Heading back down the "obscure Olympic sports that you wouldn't expect to play on a computer" road, the next game I played was one that, again, I owned courtesy of the local second-hand shop... Gremlin's Water Polo.

Pah.  There's even an action replay to confirm how rubbish you are.
On the other hand, why shouldn't it be a computer game?  If you can have football, you can have water polo.  They're both team sports where you have to put a ball into a goal, after all.  I quite enjoyed it when I bought it, although playing it now proved a tricky proposition.  I might have accidentally set the computer opposition a bit high, because I was trounced.  No Gold Medal for me!

Now, I know you probably won't believe me here, on any counts, but there was actually a sailing game available.  Well, there were a few as it happens, but the most prominent was Sailing by Activision... and I owned it!  Yes, really.  It was another four quid special from my favourite second-hand shop.  I must have spent so much pocket money at that place!

Shouldn't this game have been released by Ocean?
Part simulation and part racing game, it took a different tack on the racing genre (ho-ho!) and proved to be surprisingly absorbing.  It was difficult to get into, and the lack of variety meant I didn't play it for months, but it made a nice change from racing cars.  I might have liked it more if I had any kind of sea legs...

One of the most popular Olympic events is boxing.  In parallel to that, we've always loved a good scrap on our computers.  I don't think there are any Olympic boxing games, so I've played the one that was always my favourite... Barry McGuigan World Championship Boxing.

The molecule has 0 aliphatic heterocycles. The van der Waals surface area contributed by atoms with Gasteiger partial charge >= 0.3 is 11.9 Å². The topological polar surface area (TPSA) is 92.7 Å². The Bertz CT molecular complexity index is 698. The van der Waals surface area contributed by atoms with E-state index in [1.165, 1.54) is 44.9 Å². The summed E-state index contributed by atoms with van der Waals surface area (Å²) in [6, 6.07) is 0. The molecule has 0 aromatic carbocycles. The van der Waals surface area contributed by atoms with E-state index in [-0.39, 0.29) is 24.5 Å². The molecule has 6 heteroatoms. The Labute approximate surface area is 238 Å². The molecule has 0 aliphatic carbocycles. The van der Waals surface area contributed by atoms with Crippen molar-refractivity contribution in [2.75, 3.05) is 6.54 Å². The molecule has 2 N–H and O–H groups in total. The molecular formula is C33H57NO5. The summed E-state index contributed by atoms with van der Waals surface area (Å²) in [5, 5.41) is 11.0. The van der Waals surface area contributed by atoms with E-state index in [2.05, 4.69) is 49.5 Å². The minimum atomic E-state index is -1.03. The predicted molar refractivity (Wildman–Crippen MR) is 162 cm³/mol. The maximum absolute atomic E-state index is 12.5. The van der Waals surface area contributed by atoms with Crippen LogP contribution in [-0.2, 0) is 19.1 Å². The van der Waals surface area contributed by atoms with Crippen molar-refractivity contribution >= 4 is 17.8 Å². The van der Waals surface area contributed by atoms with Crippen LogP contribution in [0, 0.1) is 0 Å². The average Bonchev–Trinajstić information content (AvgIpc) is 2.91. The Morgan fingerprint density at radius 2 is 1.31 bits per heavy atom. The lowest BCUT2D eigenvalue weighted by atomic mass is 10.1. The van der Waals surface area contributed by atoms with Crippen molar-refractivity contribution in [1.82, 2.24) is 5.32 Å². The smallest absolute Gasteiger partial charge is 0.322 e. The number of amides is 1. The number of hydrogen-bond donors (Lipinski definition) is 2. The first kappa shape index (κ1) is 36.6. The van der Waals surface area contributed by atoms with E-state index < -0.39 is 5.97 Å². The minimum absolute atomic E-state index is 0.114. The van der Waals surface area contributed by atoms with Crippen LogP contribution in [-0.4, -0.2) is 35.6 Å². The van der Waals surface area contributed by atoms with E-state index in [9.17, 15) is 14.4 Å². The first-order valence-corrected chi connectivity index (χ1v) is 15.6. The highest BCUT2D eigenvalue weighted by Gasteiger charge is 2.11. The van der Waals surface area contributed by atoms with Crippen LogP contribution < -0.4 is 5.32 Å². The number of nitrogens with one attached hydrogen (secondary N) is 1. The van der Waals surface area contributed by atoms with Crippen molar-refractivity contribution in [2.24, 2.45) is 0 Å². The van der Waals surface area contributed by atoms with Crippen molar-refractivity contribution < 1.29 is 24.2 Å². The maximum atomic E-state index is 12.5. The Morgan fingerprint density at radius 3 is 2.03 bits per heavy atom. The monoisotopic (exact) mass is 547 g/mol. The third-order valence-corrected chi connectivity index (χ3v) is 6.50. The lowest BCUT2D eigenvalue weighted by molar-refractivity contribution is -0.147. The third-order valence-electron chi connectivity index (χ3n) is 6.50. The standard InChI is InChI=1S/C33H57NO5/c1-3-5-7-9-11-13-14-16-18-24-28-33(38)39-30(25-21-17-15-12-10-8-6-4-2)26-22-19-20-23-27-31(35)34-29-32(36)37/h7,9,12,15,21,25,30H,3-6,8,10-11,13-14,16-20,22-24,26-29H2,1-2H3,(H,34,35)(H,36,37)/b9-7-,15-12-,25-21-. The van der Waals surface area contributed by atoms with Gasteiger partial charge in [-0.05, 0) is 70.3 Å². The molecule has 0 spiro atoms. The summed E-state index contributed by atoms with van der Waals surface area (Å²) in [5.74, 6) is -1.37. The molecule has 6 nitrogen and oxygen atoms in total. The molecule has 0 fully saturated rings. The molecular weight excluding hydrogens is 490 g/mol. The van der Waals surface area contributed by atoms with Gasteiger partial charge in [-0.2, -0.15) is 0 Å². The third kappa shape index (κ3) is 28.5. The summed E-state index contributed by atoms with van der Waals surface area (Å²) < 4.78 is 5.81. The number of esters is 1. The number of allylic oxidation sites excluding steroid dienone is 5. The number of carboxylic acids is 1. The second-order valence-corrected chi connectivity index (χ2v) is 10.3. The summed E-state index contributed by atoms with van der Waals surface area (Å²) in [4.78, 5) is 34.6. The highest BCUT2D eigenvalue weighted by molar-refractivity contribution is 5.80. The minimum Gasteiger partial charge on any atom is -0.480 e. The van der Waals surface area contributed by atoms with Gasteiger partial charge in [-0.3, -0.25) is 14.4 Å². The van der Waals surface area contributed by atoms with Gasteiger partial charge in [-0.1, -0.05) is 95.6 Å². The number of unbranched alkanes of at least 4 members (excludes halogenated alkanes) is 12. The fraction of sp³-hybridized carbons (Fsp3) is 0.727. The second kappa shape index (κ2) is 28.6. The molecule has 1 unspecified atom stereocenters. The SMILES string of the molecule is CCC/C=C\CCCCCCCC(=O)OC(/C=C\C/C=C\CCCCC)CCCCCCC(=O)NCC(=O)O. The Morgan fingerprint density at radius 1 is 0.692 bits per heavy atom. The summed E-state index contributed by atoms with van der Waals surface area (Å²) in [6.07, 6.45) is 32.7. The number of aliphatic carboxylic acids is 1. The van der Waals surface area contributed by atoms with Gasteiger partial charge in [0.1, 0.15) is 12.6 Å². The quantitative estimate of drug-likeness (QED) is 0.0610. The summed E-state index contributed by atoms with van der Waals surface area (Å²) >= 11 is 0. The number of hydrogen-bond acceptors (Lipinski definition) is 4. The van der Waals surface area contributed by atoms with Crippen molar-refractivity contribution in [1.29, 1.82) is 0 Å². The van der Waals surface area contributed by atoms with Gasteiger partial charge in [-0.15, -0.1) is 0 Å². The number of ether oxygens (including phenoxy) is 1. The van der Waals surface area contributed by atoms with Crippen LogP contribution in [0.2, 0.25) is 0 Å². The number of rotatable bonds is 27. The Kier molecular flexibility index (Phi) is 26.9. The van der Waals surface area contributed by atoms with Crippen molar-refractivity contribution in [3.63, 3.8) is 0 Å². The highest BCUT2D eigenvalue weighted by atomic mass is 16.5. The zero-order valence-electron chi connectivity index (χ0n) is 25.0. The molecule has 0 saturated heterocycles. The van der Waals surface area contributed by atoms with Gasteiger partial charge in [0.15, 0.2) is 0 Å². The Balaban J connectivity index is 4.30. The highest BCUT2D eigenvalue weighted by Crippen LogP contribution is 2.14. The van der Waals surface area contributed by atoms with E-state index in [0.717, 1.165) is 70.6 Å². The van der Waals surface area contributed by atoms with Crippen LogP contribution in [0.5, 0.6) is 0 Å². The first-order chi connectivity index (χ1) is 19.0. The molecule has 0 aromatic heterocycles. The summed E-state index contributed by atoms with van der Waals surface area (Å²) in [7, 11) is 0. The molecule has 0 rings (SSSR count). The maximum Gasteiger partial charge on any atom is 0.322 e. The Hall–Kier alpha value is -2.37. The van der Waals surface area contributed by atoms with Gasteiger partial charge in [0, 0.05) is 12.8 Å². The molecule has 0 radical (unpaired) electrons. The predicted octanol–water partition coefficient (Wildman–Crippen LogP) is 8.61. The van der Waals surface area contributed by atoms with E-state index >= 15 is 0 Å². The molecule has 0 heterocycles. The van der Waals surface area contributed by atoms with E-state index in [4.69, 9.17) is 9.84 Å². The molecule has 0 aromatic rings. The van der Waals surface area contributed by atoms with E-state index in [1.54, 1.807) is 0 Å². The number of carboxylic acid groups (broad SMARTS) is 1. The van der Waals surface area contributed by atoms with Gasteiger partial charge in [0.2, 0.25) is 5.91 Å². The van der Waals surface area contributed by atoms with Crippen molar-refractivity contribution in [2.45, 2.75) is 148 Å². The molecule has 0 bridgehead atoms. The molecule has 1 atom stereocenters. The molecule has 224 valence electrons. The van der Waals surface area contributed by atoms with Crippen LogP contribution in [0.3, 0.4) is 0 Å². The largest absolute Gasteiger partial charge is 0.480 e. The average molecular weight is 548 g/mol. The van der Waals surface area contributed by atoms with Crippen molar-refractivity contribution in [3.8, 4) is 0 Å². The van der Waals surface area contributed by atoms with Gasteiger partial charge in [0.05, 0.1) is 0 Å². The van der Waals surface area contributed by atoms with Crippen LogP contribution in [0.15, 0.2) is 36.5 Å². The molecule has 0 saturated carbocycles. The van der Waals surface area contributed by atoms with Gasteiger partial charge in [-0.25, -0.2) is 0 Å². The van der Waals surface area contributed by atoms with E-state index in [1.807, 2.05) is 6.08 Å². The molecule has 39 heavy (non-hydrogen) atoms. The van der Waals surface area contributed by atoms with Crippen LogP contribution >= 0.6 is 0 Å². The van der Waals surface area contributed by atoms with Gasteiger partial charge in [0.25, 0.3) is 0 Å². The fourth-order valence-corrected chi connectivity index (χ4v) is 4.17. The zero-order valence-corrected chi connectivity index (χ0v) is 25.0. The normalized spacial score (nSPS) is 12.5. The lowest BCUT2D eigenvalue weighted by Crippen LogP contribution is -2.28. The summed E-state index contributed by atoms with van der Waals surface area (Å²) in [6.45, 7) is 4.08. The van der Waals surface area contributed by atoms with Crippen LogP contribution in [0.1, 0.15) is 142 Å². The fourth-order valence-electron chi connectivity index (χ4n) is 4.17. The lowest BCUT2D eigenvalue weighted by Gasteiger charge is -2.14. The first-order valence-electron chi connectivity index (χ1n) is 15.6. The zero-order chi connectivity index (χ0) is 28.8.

'Ave some of that, Ramirez.
Despite the fact that a side on view is quite restrictive for boxing, Barry McGuigan's did an awful lot right.  It gave you the chance to construct a boxer (although options were limited), and then either work your way up from the bottom or start as a contender.  I like taking the hard road, so I always started from the bottom.

You always have a choice of opponents, and once you've picked your fight, you can allocate the amount of time you spend training using various methods.  This determines your abilities in the ring, such as strength and endurance.

And it's a sweet left from Morrison...
I always enjoyed the flow of fights in this game, with a genuine momentum being built when you started to get on top, and the rising volume of the crowd noise (which seems sadly missing on the Spectrum version) added hugely to the atmosphere.  I never did get to be champion, but I always had an excellent time with this game.

One of the more intriguing Olympic events is table tennis.  The players get so pumped up and the games are really intense.  The games can make for some spectacular viewing... you can't quite believe some of the shots those players can pull off!